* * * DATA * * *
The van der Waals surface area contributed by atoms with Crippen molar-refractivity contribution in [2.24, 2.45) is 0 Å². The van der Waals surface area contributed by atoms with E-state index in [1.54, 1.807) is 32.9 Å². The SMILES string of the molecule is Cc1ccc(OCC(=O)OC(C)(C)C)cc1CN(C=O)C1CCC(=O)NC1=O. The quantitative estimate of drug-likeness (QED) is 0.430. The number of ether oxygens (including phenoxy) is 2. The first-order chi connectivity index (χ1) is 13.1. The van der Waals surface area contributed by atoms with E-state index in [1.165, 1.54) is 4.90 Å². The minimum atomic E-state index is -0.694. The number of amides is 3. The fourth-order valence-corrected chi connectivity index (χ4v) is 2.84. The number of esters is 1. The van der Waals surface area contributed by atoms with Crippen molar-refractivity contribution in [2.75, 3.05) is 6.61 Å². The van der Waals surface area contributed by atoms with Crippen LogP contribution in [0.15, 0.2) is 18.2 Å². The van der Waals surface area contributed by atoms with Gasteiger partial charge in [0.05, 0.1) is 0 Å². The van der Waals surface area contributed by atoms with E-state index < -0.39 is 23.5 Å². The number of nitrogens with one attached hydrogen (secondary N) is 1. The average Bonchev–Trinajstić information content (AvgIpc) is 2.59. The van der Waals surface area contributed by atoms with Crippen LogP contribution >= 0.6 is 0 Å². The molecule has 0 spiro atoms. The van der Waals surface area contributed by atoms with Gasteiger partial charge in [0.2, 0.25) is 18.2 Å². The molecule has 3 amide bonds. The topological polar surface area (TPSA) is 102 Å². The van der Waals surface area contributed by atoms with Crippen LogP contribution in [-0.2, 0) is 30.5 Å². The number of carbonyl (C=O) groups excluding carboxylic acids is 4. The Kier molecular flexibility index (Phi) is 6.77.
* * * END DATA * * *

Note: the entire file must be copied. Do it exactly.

The van der Waals surface area contributed by atoms with Crippen molar-refractivity contribution in [2.24, 2.45) is 0 Å². The van der Waals surface area contributed by atoms with E-state index in [1.54, 1.807) is 32.9 Å². The SMILES string of the molecule is Cc1ccc(OCC(=O)OC(C)(C)C)cc1CN(C=O)C1CCC(=O)NC1=O. The quantitative estimate of drug-likeness (QED) is 0.430. The number of ether oxygens (including phenoxy) is 2. The first-order chi connectivity index (χ1) is 13.1. The van der Waals surface area contributed by atoms with E-state index in [1.165, 1.54) is 4.90 Å². The minimum atomic E-state index is -0.694. The number of amides is 3. The fourth-order valence-corrected chi connectivity index (χ4v) is 2.84. The number of esters is 1. The van der Waals surface area contributed by atoms with Crippen molar-refractivity contribution in [2.75, 3.05) is 6.61 Å². The van der Waals surface area contributed by atoms with Crippen LogP contribution in [0.15, 0.2) is 18.2 Å². The van der Waals surface area contributed by atoms with Gasteiger partial charge in [0.05, 0.1) is 0 Å². The van der Waals surface area contributed by atoms with E-state index < -0.39 is 23.5 Å². The number of nitrogens with one attached hydrogen (secondary N) is 1. The average Bonchev–Trinajstić information content (AvgIpc) is 2.59. The van der Waals surface area contributed by atoms with Crippen LogP contribution >= 0.6 is 0 Å². The molecule has 0 spiro atoms. The van der Waals surface area contributed by atoms with Gasteiger partial charge in [0.2, 0.25) is 18.2 Å². The molecule has 3 amide bonds. The topological polar surface area (TPSA) is 102 Å². The van der Waals surface area contributed by atoms with Crippen LogP contribution in [-0.2, 0) is 30.5 Å². The number of carbonyl (C=O) groups excluding carboxylic acids is 4. The Kier molecular flexibility index (Phi) is 6.77.